From Grain to Glass
The best way to ensure the highest-quality barley is available for brewing was to cultivate, nurture and grow strong relationships with farmers.
Content provided by MillerCoors
By Alexander Combe, Brewery Operations Management Trainee
By the time I landed in Billings, Mont., grabbed my bag and made it to the hotel, it was late. I needed to be up early. Best start ever to my first Barley Field Days.
Barley Field Days is an annual program supported by MillerCoors to sustain the strong relationships with (cue Sam Elliott) “the best high-country barley” growers in Colorado, Wyoming, Idaho and Montana. MillerCoors values the growers’ role in producing our world-class beers, and what better venue to show them that than their very own backyard?
“Barley is to beer, as grapes are to wine.” Bill Coors is credited with speaking these words. Barley is the soul of beer and he recognized that the highest-quality barley is needed to make the highest-quality beers. He also recognized that the best way to ensure the highest-quality barley is available for brewing was to cultivate, nurture and grow strong relationships with farmers. It is our job to sustain the relationships. Enter Barley Field Days.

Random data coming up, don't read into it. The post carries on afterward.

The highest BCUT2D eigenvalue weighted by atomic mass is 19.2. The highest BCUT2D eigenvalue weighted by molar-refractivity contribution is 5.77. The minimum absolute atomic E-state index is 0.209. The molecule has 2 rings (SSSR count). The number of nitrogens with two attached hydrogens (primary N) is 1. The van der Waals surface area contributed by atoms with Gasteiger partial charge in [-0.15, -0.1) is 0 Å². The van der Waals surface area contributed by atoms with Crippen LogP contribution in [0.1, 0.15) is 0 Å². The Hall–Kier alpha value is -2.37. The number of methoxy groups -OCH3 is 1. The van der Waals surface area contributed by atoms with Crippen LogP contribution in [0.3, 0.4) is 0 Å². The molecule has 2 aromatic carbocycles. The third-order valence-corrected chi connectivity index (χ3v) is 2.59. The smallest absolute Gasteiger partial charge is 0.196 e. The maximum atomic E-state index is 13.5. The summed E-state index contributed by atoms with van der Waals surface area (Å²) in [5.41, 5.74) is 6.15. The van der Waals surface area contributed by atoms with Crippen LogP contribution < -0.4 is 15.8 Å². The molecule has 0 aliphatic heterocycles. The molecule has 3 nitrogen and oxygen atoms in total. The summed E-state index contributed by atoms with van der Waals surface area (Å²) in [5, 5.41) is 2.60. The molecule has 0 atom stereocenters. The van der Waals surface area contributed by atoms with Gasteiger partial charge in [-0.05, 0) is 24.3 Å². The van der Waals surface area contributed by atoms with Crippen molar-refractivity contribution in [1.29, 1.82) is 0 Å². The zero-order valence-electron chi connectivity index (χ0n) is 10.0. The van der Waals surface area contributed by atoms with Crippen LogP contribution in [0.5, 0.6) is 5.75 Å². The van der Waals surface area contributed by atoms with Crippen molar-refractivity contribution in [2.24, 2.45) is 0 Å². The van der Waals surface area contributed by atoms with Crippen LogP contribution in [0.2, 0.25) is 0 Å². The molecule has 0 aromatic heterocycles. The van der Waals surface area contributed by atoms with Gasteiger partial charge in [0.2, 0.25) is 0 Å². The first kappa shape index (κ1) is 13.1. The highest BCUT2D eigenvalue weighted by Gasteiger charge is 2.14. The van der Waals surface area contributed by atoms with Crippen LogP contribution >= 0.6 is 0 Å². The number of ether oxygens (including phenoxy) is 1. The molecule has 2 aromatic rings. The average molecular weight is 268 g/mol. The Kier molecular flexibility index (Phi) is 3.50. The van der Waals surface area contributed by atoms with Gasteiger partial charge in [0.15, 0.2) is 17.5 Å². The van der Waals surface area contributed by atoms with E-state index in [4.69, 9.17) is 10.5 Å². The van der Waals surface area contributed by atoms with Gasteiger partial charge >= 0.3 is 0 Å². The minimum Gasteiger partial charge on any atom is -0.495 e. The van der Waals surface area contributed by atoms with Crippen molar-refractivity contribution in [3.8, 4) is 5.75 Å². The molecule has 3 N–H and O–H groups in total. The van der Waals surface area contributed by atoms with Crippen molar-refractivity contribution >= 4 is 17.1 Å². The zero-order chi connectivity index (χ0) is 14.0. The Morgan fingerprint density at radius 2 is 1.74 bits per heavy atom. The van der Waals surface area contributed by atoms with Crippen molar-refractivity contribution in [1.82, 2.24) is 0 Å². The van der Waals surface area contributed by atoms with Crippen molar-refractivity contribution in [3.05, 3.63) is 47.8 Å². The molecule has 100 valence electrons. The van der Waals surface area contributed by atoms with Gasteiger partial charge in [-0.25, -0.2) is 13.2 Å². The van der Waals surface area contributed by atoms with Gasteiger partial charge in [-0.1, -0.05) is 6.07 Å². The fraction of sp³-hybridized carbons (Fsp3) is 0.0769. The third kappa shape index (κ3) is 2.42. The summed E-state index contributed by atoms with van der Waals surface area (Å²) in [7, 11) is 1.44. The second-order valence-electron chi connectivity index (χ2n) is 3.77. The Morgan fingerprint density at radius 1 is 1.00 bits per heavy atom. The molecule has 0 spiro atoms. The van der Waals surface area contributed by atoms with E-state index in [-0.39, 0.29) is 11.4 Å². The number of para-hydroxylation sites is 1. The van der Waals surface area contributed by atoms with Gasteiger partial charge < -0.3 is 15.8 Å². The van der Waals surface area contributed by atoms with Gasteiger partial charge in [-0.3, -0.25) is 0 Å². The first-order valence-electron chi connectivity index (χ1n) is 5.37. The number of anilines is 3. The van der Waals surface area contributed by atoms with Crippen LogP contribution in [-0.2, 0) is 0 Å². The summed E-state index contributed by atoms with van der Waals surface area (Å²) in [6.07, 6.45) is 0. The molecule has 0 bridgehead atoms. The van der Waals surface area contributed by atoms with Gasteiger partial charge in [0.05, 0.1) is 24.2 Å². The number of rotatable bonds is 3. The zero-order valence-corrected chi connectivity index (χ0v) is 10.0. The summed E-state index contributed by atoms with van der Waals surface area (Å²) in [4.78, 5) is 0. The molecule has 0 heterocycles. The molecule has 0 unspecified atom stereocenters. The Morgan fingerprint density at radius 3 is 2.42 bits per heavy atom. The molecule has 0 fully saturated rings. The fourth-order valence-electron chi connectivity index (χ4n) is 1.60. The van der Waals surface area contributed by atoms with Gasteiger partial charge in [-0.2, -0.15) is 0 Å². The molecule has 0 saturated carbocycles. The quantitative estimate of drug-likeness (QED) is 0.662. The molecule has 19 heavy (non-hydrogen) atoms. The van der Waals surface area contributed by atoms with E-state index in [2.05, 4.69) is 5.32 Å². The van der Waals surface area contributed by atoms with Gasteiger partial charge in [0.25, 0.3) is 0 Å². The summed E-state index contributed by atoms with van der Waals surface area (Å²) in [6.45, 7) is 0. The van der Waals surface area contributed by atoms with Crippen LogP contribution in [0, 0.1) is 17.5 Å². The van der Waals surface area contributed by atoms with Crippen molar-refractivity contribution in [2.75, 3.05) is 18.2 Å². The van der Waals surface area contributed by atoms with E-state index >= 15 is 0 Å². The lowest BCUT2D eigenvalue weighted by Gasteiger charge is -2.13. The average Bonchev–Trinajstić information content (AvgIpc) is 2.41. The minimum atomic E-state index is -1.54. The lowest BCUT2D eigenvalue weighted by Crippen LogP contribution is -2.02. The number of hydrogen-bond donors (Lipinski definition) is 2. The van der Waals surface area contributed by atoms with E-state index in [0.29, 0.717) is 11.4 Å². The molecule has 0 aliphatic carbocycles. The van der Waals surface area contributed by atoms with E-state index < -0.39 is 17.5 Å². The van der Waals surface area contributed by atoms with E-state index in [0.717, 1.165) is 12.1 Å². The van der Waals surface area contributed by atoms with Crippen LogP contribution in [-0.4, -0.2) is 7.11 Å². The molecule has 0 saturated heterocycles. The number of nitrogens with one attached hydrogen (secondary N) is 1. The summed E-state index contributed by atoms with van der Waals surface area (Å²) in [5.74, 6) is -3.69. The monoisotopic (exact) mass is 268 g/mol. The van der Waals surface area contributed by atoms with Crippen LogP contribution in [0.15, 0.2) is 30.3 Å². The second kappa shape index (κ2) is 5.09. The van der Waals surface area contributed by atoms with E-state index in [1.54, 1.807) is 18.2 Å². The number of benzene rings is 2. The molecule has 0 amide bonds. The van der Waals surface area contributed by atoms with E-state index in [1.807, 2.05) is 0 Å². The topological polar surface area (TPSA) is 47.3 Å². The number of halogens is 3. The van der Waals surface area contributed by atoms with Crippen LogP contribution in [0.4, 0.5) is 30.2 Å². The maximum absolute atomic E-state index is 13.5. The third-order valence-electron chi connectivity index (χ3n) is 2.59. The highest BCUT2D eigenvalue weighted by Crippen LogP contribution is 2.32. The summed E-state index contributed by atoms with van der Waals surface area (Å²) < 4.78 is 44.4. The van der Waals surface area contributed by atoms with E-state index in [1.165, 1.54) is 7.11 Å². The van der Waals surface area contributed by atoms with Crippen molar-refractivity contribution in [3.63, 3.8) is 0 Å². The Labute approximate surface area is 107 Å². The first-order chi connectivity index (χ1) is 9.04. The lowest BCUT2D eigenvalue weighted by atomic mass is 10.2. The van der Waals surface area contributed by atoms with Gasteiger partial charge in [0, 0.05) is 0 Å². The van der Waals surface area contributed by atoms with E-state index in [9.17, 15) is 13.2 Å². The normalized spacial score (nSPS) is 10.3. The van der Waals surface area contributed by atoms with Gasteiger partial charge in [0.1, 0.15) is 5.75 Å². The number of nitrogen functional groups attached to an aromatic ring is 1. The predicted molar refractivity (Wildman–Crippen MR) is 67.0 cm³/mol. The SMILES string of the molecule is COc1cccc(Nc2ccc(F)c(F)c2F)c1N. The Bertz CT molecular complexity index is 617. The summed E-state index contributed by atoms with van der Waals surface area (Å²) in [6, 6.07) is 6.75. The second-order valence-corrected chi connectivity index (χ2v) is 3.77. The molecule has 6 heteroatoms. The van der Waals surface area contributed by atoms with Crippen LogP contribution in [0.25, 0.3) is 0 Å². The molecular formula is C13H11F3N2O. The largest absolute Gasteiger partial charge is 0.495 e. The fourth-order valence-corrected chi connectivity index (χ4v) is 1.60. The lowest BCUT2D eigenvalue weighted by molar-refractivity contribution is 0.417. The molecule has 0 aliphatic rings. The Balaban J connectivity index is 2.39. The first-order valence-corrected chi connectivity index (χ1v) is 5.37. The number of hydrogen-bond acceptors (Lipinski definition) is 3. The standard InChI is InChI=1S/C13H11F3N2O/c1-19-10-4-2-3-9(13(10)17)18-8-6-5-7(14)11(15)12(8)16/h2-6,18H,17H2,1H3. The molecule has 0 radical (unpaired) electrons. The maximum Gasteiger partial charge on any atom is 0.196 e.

The next morning I met up with some work colleagues, one of which you might have heard of: Pete Coors. It was pretty phenomenal to meet this man whose commercials (you know, the early ’90s ones where he’s standing in ankle-deep snow on a mountainside) I’d seen as a kid. Our first stop was the Huntley, Mont. grain elevator where Pete was set to give a radio interview to a statewide audience to discuss, amongst other things beer-business-related, barley growers and their importance to producing the highest-quality beer.
After his interview, the group toured the Huntley, Mont. facility that stores a few million bushels of barley, and then it was off to a lunch of barbecue and, of course, a couple of Banquet beers.
The MillerCoors crew then packed up and hauled off to Power, Mont., the site of the new 3.4-million-bushel grain elevator. A brief tour of the construction site the next day was followed by a low-key trade show where the farmers could learn about how their high-quality barley was processed into malt and then into mighty-fine beer.
Another barbecue lunch and some ice-cold refreshment provided a welcoming venue to meet more growers and again delve into their passion for growing barley and their loyalty to MillerCoors. To meet the beginning of our supply chain, the people that make our beers possible, and learning their histories with MillerCoors was pretty magnificent.
My flight out the next morning was at 6:00 a.m. Best finish ever to my first Barley Field Days.
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